The San Francisco Giants' historic 2014 postseason run ended with their third World Series championship in five years, the first National League team to accomplish such a feat since the St. Louis Cardinals from 1942-1946.
Winning the 2014 title was probably the most difficult of the three. They had to endure an 18-inning game on the road in Washington, a Cardinals team that never quit, and a Cinderella-story Kansas City Royals team that pushed the Giants to Game 7 of the World Series.
Not to mention, the Giants had to make a run without their leadoff hitting catalyst Angel Pagan and with a rookie starting at second base. Their postseason horse Matt Cain was out for the season in July and every starting pitcher not named Madison Bumgarner struggled to make it to the sixth inning throughout the postseason.
But the resilient Giants still found a way to get it done, with their hard work rewarded with a parade down Market Street on Halloween.
From Bumgarner's complete-game shutout in the Wild Card Game in Pittsburgh to Pablo Sandoval's catch on a foul-ball popup to wrap up the World Series, the Giants had their fans on the edge of their seat all October--torture and all.
Here are the top five moments from the Giants' 2014 championship run:
5. Brandon Crawford's Wild Card Game Grand Slam
When the Pittsburgh Pirates reached the postseason in 2013 for the first time since Barry Bonds played for them, they already had a reputation for being a hostile crowd.. Surviving a PNC Park "Blackout" and a raucous, revitalized baseball fan base, the Giants quieted the crowd early, thanks to a big swing of the bat by shortstop Crawford--who is known more for his glove. The Wild Card Game had everything at stake for the Giants--a one game, win-or-go-home situation.
With the slam off Pirates starter Edinson Volquez, Crawford became the first shortstop to ever hit a grand slam in postseason history. The Giants moved on to the National League Division Series with an 8-0 win.
4. Brandon Belt's 18th Inning Home Run in NLDS Game 2
The Giants were not favored in the 2014 NLDS against the Washington Nationals. But after taking a 1-0 series lead, the Giants seemed to enter Game 2 in Washington on house money, with Game 3 shifting to San Francisco. Don't tell the Giants that. As they and the Nationals entered the 18th inning tied at one in the longest postseason game in baseball history, Belt looked to cap the night by sending the series to San Francisco with the Giants up 2-0.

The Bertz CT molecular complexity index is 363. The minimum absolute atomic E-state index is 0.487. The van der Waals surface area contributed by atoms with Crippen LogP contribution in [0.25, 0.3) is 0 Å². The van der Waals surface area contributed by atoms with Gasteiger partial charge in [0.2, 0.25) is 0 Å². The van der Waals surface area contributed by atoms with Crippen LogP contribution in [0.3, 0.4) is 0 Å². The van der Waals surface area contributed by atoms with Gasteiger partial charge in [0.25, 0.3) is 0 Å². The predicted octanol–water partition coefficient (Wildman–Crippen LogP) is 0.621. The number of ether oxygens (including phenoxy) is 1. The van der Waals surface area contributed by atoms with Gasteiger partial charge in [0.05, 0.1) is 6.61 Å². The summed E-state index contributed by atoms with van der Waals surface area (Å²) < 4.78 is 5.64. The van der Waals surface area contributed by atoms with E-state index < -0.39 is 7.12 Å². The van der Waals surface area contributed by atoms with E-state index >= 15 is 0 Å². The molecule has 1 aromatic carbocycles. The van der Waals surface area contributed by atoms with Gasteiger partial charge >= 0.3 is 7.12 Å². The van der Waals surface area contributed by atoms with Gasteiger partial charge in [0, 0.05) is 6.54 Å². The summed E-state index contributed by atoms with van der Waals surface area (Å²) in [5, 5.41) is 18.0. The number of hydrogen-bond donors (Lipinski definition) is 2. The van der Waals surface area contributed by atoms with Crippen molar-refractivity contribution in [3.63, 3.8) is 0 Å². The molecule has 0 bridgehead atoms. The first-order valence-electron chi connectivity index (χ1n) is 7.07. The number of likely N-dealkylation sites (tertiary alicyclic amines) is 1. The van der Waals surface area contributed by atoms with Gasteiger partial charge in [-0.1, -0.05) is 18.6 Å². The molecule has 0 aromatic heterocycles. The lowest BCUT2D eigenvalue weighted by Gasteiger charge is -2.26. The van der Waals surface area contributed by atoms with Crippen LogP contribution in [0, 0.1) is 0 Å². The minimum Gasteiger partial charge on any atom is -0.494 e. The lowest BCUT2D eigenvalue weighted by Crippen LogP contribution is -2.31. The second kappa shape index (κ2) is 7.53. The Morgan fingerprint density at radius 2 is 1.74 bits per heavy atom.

This moment would not have been possible if Sandoval did not tie the game with two outs in the ninth inning with a clutch RBI-double. Jordan Zimmermann's 8 2/3 innings of shutting out the Giants went all for naught.
3. Joe Panik's Dives, Starts Double Play in World Series Game 7
Panik was not supposed to touch second base on a major league infield this season, but injuries to 2012 NLCS-MVP Marco Scutaro and a failed Dan Uggla experiment opened the door for the Giants' 2011 No. 1 draft pick. The rookie hit .305 in the 2014 regular season, but it was a defensive play in Game 7 of the World Series that halted a potential third-inning Royals rally. With a runner at first base and nobody out, Eric Hosmer nearly put runners at the corners in a 2-2 game.
The double play became official after Bruce Bochy challenged the safe call at first, the first call overturned on replay in World Series history. Had Panik not made the play, the dangerous Billy Butler, who was 5-for-15 in the Series, would have had a crack at putting the Royals on top.
2. Travis Ishikawa's Walk-Off Home Run in NLCS Game 5
When a player does something in the postseason that had not been done since 1951, it must make a top five list. The Giants looked to clinch the NL pennant in Game 5 of the National League Championship Series against the Cardinals, but St. Louis was not making it easy. It took an eighth inning, game-tying home run by Michael Morse and an escape of a ninth-inning, bases-loaded jam to set up a historic moment for an unlikely hero.
The last Giant to hit a walk-off homer that clinch a National League pennant was Bobby Thomson in 1951 against the Brooklyn Dodgers. Like at the Polo Grounds in New York over 60 years ago, AT&T Park erupted. And Ishikawa said he almost retired from baseball a few months ago.
1. Madison Bumgarner Earns Save in Game 7 of the World Series
What Bumgarner did to lead the Giants to victory in Game 7 of the World Series was legendary. He did something baseball fans may never see again from a starting pitcher--pitch five innings in relief after throwing a complete-game shutout just three days before in baseball's biggest stage. It was almost like a throwback to the days of Sandy Koufax when the pitch count did not matter. With the Giants up 3-2 in Game 7 heading into the bottom of the fifth inning, MadBum emerged from the bullpen. At stake was the Giants' third championship in five years.
In this episode of the Legend of Madbum, the fearless lefty had the longest save in World Series history, etching in stone his World Series MVP award. His final line: five innings pitched, two hits, four strikeouts, and most importantly, zero runs. And of course, the tying run had to be at third base with two outs in the ninth, before Sandoval caught Salvador Perez's popup to end the World Series.